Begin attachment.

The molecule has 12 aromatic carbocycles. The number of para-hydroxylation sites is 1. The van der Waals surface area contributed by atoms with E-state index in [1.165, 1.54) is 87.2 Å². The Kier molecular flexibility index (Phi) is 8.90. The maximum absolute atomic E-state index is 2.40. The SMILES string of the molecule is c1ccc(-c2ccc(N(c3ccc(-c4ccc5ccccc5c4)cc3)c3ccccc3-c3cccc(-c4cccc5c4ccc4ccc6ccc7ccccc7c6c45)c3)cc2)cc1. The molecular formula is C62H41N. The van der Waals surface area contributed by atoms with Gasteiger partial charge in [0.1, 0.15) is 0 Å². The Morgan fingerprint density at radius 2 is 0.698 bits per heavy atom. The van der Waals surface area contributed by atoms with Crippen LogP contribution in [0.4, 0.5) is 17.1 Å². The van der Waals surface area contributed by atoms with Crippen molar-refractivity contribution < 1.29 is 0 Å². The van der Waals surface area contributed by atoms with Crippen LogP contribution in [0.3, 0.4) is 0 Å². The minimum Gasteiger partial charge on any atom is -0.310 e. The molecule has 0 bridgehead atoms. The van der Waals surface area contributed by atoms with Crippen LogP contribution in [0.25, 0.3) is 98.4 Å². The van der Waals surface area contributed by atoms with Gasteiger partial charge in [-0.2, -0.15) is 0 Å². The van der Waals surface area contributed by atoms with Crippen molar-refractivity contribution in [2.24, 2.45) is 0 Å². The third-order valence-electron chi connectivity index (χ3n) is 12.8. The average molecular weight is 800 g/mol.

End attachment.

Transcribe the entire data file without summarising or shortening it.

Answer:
The molecule has 12 aromatic carbocycles. The number of para-hydroxylation sites is 1. The van der Waals surface area contributed by atoms with E-state index in [1.165, 1.54) is 87.2 Å². The Kier molecular flexibility index (Phi) is 8.90. The maximum absolute atomic E-state index is 2.40. The SMILES string of the molecule is c1ccc(-c2ccc(N(c3ccc(-c4ccc5ccccc5c4)cc3)c3ccccc3-c3cccc(-c4cccc5c4ccc4ccc6ccc7ccccc7c6c45)c3)cc2)cc1. The molecular formula is C62H41N. The van der Waals surface area contributed by atoms with Gasteiger partial charge in [0.1, 0.15) is 0 Å². The Morgan fingerprint density at radius 2 is 0.698 bits per heavy atom. The van der Waals surface area contributed by atoms with Crippen LogP contribution in [0.4, 0.5) is 17.1 Å². The van der Waals surface area contributed by atoms with Crippen molar-refractivity contribution < 1.29 is 0 Å². The van der Waals surface area contributed by atoms with Crippen LogP contribution in [0.3, 0.4) is 0 Å². The minimum Gasteiger partial charge on any atom is -0.310 e. The molecule has 0 bridgehead atoms. The van der Waals surface area contributed by atoms with Crippen LogP contribution in [0.25, 0.3) is 98.4 Å². The van der Waals surface area contributed by atoms with Gasteiger partial charge in [-0.2, -0.15) is 0 Å². The van der Waals surface area contributed by atoms with Crippen molar-refractivity contribution in [2.24, 2.45) is 0 Å². The third-order valence-electron chi connectivity index (χ3n) is 12.8. The average molecular weight is 800 g/mol.